Everyone always tells me, “You’ll make a great daddy someday.” Because I can make any crying baby smile. Get all big-eyed and happy. I got the gift of gab for toddlers. The human form of a pacifier. For other people’s at least.
A couple months back, my wife delivered our first child. A baby girl. No more than half the size of one of those shake-weights you see on those As Seen on TV commercials, cut in-between touchdowns on RedZone. Little thing. A pre-me the doctor said. On scale comparable to a hand of bananas.
My wife, she didn’t make it. The OB-GYN called it Eclampsia. A rare thing that’s caused by problems with the blood vessels that connect the placenta. I don’t even know what a placenta is. I just tell everyone the baby killed her. Little thing. A real-life example of the lord giveth and the lord taketh. But I haven’t sat in a pew in years.
I got this baby now. A baby girl. And that’s all I got. Just the baby and me. Little thing, it hasn’t stopped crying since I brought it home. My late wife going into labor was such a surprise, I didn’t even have a car seat yet. And after she died, it must’ve just leapt out of my brain that I would still need one, even if my wife wasn’t going to be around anymore. So when it was time to pick up the little critter from the hospital, the nurse with her sagged eyelids just transferred the kid over to me without checking for proper transportation. I left the parking lot just one-arming the steering wheel while holding it in the crook of my arm. I could barely keep my eyes on the road, so precious and unalive she looked. Hard not to be enveloped about it. Little thing under my wing. So cute and silent with swollen eyes like an allergy to dog hair. Every time I looked up, I’d jerk the steering wheel to keep the truck out of the ditch on the single lane road home. My alignment’s all off. Made the baby’s head bobble like a ping-pong ball in a solo cup. After that it just kept wailing like an Aretha Franklin song.
For weeks after, I tried all my tricks to get the little thing to shut up – the Shoosh Bounce, recording a sob track and playing it back. I’d rock it like a ship at sea, making all the roaring and crashing sounds waves make, walking around the newly vacant house for what felt like full-length Tarantino films, and still, without a moment of clarity. Everyone always tells me that I’m pretty resilient, like a rubber band or a body of water, but lately, this little thing, the thing that killed my wife, I feel like it’s coming for me, too.
Last night I couldn’t even get a dream up and running. Having only slept in little spurts the length of a Sonic Reducer set, my mind was on autopilot. Little thing can’t keep her mouth shut. There’s no alternating shifts when you’re widowed. I’d lay in bed with the covers pulled up to my chin-hairs, listening to the coliced whine seep through the seams of my closed bedroom door. Irritable and whiny myself, the noise was like some sort of torture. I slipped from the sheets and moped over to the crib in the other room. I could hardly see the little worm squirm standing over the lip of the cradle. It took a while before I felt I could do anything helpful.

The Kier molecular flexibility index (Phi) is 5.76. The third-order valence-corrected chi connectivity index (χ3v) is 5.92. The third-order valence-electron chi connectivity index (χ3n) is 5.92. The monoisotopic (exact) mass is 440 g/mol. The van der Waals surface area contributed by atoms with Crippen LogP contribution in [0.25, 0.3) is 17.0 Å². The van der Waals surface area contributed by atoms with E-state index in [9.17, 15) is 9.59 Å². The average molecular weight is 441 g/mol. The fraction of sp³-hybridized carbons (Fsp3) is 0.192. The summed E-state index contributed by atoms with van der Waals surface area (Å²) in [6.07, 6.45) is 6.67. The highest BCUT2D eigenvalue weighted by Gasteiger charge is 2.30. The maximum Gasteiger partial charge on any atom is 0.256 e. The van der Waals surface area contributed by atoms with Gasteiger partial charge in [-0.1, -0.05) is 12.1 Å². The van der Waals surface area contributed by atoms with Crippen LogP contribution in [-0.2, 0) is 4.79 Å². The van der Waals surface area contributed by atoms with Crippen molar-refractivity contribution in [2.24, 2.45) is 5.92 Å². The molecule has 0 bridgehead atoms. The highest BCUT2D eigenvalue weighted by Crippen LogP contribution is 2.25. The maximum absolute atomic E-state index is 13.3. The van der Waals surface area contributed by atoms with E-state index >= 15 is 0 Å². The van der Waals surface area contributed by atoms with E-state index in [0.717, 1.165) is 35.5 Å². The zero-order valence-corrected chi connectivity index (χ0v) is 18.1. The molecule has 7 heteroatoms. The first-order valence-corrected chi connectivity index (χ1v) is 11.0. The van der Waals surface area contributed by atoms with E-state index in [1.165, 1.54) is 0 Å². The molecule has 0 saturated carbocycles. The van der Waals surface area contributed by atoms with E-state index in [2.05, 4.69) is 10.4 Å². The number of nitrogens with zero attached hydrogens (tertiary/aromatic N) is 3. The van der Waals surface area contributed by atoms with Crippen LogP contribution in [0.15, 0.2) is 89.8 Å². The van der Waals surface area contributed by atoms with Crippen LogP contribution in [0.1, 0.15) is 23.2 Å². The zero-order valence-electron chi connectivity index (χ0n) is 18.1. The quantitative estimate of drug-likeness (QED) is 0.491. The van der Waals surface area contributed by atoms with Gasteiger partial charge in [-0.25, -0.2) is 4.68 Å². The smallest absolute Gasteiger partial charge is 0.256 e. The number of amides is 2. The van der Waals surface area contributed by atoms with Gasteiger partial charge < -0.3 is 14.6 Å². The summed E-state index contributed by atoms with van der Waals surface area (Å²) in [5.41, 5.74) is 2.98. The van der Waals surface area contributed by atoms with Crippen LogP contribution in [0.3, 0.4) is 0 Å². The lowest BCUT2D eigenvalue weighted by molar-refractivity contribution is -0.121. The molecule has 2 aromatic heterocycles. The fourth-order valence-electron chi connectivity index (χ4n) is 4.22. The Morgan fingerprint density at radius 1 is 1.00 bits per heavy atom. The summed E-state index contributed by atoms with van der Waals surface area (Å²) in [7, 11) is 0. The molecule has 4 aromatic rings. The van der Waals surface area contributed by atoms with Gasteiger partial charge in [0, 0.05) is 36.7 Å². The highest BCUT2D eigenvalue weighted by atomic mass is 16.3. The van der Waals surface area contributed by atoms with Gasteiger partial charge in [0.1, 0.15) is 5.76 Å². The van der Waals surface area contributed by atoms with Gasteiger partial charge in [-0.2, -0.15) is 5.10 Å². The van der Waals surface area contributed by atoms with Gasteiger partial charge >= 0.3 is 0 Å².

But today, I feel like such a failure. Walking around the living room in drag breasts trying to get this kid to suck on a nipple. It’s embarrassing. I gotta draw the shades to prevent a neighbor from seeing and assume I’m some kind of hermaphrodite. An article posted on some single-daddy forum says babies tend to feel the softness of the prosthetic boob with their little fingers, and it calms them. But not mine. Nada. Little thing is shrilling like a house full of fire alarms. Little throat so red and swollen, like it’s ready to split like an overwatered tomato. And how would you explain something like that to Child Protective Services? Who do you talk to when the only solution you can come up with is to stick your finger down its throat to plug up the noise? It’s been nothing but Drown In My Own Tears with this one, and all I’m trying to be is Dr. Feelgood.
Smudging the old gal on my shoulder, I get a little bounce going. I let out a couple hush-hushes and there-theres. Smacking it on its little back like a good high-five, trying to get a burp. Maybe a little harder than I should’ve, I admit. Little thing made a sound like being shoved from behind by a kid in school who doesn’t like you, or a fender bender. It’s true what they say, you know. Sometimes you don’t realize your own strength until you come face to face with weakness.
So, since the feeding wasn’t working, and the baby wasn’t burping, I took her to the nursery and left her army-crawling on the floor. Closed the door and walked to the refrigerator to grab a couple PBRs. The big cup match between Liverpool and Manchester City was about to start, and I could use a bit of respite after all this parental effort.